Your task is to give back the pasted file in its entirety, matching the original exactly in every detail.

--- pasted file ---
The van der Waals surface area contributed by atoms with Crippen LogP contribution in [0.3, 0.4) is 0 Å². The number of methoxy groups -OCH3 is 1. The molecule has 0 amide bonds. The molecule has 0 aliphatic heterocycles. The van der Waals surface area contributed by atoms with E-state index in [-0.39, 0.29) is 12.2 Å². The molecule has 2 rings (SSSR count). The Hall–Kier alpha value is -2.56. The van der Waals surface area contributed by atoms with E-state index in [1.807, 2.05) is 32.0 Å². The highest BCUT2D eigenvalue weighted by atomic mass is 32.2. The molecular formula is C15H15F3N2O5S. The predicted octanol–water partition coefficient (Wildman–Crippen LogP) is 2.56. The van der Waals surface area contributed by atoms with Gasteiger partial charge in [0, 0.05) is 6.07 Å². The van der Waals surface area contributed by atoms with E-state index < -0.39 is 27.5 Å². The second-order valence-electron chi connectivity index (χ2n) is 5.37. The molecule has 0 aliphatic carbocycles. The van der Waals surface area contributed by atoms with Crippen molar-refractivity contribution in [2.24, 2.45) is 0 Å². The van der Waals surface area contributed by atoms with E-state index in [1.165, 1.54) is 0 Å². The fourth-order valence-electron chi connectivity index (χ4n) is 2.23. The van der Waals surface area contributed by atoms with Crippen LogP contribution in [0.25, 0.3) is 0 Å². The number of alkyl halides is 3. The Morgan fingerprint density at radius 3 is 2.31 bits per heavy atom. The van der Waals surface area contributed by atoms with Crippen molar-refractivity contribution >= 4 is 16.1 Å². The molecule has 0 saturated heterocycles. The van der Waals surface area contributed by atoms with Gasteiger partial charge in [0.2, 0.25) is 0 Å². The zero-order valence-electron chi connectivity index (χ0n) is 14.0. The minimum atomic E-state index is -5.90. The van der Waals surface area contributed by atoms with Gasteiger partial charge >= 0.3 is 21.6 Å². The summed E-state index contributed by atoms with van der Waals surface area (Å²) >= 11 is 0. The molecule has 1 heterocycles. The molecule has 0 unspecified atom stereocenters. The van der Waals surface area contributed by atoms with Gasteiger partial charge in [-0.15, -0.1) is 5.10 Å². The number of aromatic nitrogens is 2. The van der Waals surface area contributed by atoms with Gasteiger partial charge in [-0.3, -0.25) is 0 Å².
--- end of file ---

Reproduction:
The van der Waals surface area contributed by atoms with Crippen LogP contribution in [0.3, 0.4) is 0 Å². The number of methoxy groups -OCH3 is 1. The molecule has 0 amide bonds. The molecule has 0 aliphatic heterocycles. The van der Waals surface area contributed by atoms with E-state index in [-0.39, 0.29) is 12.2 Å². The molecule has 2 rings (SSSR count). The Hall–Kier alpha value is -2.56. The van der Waals surface area contributed by atoms with E-state index in [1.807, 2.05) is 32.0 Å². The highest BCUT2D eigenvalue weighted by atomic mass is 32.2. The molecular formula is C15H15F3N2O5S. The predicted octanol–water partition coefficient (Wildman–Crippen LogP) is 2.56. The van der Waals surface area contributed by atoms with Gasteiger partial charge in [0, 0.05) is 6.07 Å². The van der Waals surface area contributed by atoms with E-state index < -0.39 is 27.5 Å². The second-order valence-electron chi connectivity index (χ2n) is 5.37. The molecule has 0 aliphatic carbocycles. The van der Waals surface area contributed by atoms with Crippen molar-refractivity contribution in [2.24, 2.45) is 0 Å². The van der Waals surface area contributed by atoms with E-state index in [1.165, 1.54) is 0 Å². The fourth-order valence-electron chi connectivity index (χ4n) is 2.23. The van der Waals surface area contributed by atoms with Crippen LogP contribution in [0.25, 0.3) is 0 Å². The number of alkyl halides is 3. The Morgan fingerprint density at radius 3 is 2.31 bits per heavy atom. The van der Waals surface area contributed by atoms with Crippen molar-refractivity contribution >= 4 is 16.1 Å². The molecule has 0 saturated heterocycles. The van der Waals surface area contributed by atoms with Gasteiger partial charge in [0.2, 0.25) is 0 Å². The zero-order valence-electron chi connectivity index (χ0n) is 14.0. The minimum atomic E-state index is -5.90. The van der Waals surface area contributed by atoms with Gasteiger partial charge >= 0.3 is 21.6 Å². The summed E-state index contributed by atoms with van der Waals surface area (Å²) >= 11 is 0. The molecule has 1 heterocycles. The molecule has 0 unspecified atom stereocenters. The van der Waals surface area contributed by atoms with Gasteiger partial charge in [-0.15, -0.1) is 5.10 Å². The number of aromatic nitrogens is 2. The van der Waals surface area contributed by atoms with Gasteiger partial charge in [-0.3, -0.25) is 0 Å².